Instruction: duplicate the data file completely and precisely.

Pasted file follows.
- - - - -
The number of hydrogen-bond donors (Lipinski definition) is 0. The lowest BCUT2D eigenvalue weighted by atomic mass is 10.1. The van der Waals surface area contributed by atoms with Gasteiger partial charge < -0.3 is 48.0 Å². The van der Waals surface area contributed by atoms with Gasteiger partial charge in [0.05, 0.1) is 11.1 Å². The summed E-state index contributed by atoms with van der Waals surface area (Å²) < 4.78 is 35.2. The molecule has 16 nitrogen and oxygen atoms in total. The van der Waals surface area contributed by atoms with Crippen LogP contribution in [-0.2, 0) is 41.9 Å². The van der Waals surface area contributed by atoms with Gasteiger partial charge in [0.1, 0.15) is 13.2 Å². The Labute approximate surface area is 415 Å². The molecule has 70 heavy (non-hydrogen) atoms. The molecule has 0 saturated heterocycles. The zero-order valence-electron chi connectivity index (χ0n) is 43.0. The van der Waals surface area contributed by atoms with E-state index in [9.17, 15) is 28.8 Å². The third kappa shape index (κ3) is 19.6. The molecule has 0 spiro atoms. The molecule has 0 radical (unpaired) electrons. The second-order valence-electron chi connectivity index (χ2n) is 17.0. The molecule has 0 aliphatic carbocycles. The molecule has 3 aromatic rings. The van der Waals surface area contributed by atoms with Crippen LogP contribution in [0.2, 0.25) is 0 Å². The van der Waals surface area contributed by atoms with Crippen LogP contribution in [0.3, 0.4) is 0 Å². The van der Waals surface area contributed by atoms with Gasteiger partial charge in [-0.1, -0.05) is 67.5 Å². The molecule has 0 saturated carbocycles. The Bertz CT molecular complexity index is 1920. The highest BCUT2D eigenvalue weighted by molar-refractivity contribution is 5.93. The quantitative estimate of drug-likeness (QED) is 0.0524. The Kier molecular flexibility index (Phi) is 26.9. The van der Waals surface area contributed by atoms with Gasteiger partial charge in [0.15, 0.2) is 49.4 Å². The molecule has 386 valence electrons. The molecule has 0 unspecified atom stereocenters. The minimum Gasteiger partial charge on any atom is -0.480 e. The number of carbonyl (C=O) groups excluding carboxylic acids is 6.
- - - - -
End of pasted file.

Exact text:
The number of hydrogen-bond donors (Lipinski definition) is 0. The lowest BCUT2D eigenvalue weighted by atomic mass is 10.1. The van der Waals surface area contributed by atoms with Gasteiger partial charge < -0.3 is 48.0 Å². The van der Waals surface area contributed by atoms with Gasteiger partial charge in [0.05, 0.1) is 11.1 Å². The summed E-state index contributed by atoms with van der Waals surface area (Å²) < 4.78 is 35.2. The molecule has 16 nitrogen and oxygen atoms in total. The van der Waals surface area contributed by atoms with Crippen LogP contribution in [-0.2, 0) is 41.9 Å². The van der Waals surface area contributed by atoms with Gasteiger partial charge in [0.1, 0.15) is 13.2 Å². The Labute approximate surface area is 415 Å². The molecule has 70 heavy (non-hydrogen) atoms. The molecule has 0 saturated heterocycles. The zero-order valence-electron chi connectivity index (χ0n) is 43.0. The van der Waals surface area contributed by atoms with E-state index in [9.17, 15) is 28.8 Å². The third kappa shape index (κ3) is 19.6. The molecule has 0 spiro atoms. The molecule has 0 radical (unpaired) electrons. The second-order valence-electron chi connectivity index (χ2n) is 17.0. The molecule has 0 aliphatic carbocycles. The molecule has 3 aromatic rings. The van der Waals surface area contributed by atoms with Crippen LogP contribution in [0.2, 0.25) is 0 Å². The van der Waals surface area contributed by atoms with Crippen LogP contribution in [0.3, 0.4) is 0 Å². The van der Waals surface area contributed by atoms with Gasteiger partial charge in [-0.1, -0.05) is 67.5 Å². The molecule has 0 saturated carbocycles. The Bertz CT molecular complexity index is 1920. The highest BCUT2D eigenvalue weighted by molar-refractivity contribution is 5.93. The quantitative estimate of drug-likeness (QED) is 0.0524. The Kier molecular flexibility index (Phi) is 26.9. The van der Waals surface area contributed by atoms with Gasteiger partial charge in [0.15, 0.2) is 49.4 Å². The molecule has 386 valence electrons. The molecule has 0 unspecified atom stereocenters. The minimum Gasteiger partial charge on any atom is -0.480 e. The number of carbonyl (C=O) groups excluding carboxylic acids is 6.